Osmosis occurs within liquid solvents separated by semi-permeable membranes or materials. Energy known as osmotic pressure within smaller molecules in a solution may cause the solvent to move between membranes into the more highly saturated liquid on the other side of the membrane, while larger molecules cannot pass through.
Osmosis requires a liquid solvent in which molecules are suspended in order for it to occur. The substance in which molecules are suspended greatly affects the osmotic pressure between differing solvents, as the osmotic pressure fluctuates in relation between the molecules and the solvent. Molecules suspended within pure water as a solvent on either side of the membrane would not result in osmosis, as the osmotic pressure would not be great enough to cause the water or molecules to pass through the membrane.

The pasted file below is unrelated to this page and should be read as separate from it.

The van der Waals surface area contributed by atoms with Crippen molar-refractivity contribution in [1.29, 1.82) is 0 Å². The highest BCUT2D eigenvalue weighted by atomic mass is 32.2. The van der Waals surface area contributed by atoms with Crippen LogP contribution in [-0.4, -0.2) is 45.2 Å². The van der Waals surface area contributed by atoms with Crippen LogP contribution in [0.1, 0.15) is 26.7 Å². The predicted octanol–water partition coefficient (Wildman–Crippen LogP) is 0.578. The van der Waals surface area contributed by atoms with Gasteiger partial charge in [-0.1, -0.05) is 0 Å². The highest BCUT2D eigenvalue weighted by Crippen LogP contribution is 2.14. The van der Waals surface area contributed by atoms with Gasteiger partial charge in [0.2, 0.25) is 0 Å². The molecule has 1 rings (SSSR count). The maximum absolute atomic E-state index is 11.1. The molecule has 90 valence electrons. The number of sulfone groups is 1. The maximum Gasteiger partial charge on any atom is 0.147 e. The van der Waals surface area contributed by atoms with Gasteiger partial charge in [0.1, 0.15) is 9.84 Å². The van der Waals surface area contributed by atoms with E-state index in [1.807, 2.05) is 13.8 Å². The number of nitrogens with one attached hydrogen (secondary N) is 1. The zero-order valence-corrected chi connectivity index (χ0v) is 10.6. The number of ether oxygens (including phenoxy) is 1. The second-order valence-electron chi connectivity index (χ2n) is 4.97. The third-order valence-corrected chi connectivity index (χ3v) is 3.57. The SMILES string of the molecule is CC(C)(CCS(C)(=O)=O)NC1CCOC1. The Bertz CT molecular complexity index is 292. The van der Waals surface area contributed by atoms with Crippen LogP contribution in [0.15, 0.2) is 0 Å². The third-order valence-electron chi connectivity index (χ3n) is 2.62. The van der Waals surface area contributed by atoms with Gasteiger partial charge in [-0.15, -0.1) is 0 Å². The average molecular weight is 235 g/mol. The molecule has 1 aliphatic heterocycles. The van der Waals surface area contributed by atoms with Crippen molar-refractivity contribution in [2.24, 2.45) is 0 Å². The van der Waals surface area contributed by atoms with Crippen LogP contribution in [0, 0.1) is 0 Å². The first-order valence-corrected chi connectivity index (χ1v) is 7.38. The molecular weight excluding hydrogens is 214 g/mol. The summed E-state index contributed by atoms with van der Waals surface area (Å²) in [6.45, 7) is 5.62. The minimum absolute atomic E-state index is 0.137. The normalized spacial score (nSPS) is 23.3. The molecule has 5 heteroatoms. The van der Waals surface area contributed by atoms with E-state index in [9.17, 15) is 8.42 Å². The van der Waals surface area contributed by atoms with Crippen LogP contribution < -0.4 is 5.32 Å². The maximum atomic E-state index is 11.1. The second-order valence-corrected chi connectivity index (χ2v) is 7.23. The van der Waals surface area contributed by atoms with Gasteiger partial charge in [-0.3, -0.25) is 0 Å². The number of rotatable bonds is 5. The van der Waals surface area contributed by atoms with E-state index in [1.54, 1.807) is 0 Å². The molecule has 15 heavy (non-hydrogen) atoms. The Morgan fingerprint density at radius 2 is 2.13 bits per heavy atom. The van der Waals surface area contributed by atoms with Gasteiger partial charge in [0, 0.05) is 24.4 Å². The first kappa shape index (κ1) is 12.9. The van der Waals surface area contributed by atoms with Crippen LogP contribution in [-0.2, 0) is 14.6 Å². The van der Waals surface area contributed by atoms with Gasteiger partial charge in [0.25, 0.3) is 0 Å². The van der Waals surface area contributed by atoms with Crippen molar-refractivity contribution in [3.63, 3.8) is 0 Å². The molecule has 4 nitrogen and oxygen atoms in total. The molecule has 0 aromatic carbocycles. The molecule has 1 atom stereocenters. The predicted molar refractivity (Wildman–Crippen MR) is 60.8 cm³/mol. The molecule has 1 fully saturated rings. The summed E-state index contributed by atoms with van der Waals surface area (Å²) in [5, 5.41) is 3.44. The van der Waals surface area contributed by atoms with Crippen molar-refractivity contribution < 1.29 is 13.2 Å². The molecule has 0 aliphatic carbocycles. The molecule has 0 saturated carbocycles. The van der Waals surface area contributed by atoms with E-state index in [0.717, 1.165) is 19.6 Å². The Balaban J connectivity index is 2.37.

Osmosis is essential to the transfer and dispersion of liquids on an organism's exterior, as well as molecular transfer in cells. A cell's semi-permeable cell membrane allows the intake of water molecules, nutrients and other substances necessary for the cell to perform biological processes from surrounding liquids. The cell membrane also serves as a barrier for the cell's interior from larger and potentially harmful substances attempting to enter the cell during osmosis.